Moving Beyond Blame

I’m up at 2am again, shaking my head at myself for my weakness. A litany of my own shortcomings rolls through my mind. Why can’t I wake up at 5am, meditate, exercise, and get started on my todo list in order of priority? I quickly run through the character flaws that make me this way. I am blaming myself for not living up to the ideal I have in mind.

To blame someone is to shift responsibility to another party. While I was blaming my character defects for making me anything other than perfect, I wasn’t acknowledging my role in changing the situation. Blaming my character and personal history was a way of shifting responsibility onto elements beyond my control – my history, my personality, perhaps my genetics.

It’s all bullshit, of course.

Even if we agree that our character limits our abilities, there is still the possibility to move beyond simply blaming ourselves. Obviously, our environment affects our ability to succeed, but equally obvious is that we have the ability to affect our environment. And humankind has a bevy of tools with which we can vastly change our environment with little effort.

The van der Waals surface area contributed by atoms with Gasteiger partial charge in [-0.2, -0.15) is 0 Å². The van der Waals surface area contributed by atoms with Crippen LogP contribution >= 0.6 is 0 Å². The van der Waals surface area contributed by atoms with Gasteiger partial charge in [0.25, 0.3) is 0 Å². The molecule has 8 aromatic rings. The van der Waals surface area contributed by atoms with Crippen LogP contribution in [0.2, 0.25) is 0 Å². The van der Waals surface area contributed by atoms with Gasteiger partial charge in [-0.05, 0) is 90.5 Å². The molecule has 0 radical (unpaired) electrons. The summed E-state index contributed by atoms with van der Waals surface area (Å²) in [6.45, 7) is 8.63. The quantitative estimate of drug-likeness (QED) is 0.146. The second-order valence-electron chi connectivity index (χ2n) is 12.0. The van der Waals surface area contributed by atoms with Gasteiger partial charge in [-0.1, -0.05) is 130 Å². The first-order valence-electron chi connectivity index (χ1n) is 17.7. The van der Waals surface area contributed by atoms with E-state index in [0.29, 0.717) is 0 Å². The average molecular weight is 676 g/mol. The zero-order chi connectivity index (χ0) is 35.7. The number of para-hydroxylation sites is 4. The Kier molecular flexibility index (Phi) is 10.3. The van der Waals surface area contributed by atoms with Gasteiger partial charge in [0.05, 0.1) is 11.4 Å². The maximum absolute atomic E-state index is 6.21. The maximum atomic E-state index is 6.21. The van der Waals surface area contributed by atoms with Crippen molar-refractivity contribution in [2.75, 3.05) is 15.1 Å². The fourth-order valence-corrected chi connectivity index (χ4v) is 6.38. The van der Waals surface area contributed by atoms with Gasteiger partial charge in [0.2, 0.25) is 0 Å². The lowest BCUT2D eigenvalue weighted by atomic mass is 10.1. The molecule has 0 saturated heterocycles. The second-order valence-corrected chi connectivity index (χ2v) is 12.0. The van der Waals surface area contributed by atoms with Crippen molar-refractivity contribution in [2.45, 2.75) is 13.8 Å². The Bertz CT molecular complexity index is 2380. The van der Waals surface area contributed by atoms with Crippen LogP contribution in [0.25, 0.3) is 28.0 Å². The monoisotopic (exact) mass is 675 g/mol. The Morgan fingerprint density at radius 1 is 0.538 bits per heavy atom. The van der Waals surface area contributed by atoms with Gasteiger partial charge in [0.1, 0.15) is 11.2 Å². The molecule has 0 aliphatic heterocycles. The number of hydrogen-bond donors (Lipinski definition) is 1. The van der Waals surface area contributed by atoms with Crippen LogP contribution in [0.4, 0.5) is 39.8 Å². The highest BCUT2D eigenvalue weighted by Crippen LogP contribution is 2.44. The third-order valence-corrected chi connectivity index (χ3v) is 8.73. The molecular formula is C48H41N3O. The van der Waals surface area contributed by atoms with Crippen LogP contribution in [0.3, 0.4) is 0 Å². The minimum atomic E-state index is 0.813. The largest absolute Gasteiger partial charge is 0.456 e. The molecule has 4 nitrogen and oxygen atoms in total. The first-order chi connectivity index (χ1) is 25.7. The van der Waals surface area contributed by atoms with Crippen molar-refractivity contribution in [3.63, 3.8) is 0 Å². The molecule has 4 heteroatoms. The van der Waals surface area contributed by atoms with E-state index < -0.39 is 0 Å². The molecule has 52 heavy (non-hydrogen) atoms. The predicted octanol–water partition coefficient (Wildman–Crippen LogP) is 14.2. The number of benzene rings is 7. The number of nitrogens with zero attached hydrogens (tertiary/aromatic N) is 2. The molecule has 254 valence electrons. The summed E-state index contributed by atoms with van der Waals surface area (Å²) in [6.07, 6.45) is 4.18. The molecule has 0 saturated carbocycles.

We can go beyond blaming ourselves for our weaknesses and move toward counteracting them by designing our environment to make choices for us. What, don’t believe that the environment makes choices for us? It was raining yesterday, so I wore a coat. Stores place candy at the checkout lanes to force you to make impulse purchases. Colors affect purchasing decisions. But we can use these same environmental triggers to create the behavior that we want in ourselves.

Some runners place their clothes on the floor in the path before they go to sleep so that they see it in the mornings. A common tactic to stop spending is to have a friend hide your credit card. Even automatic notifications via your favorite web app are an example of moving decision-making from our own squishy, largely fallible brains to the outside world, which is, by and large, more reliable.

I know that I am highly motivated in social activities, exercise, and food. So instead of saying, “I can’t wake up at 5am. I must be a night person,” my plan should be to to find an early morning running buddy to have breakfast with. My social contract to run with him or her should outweigh my sloth. Meanwhile, I can put my todo list somewhere where I’ll see it and be able to interact with it all the time. Finally, implementing Seinfeld’s don’t-break-the-chain productivity system is as easy as setting up a calendar with iDoneThis.

We can design the environment around us to trigger better decisions. This way, we can acknowledge our shortcomings…and do something about it.

What triggers do you use?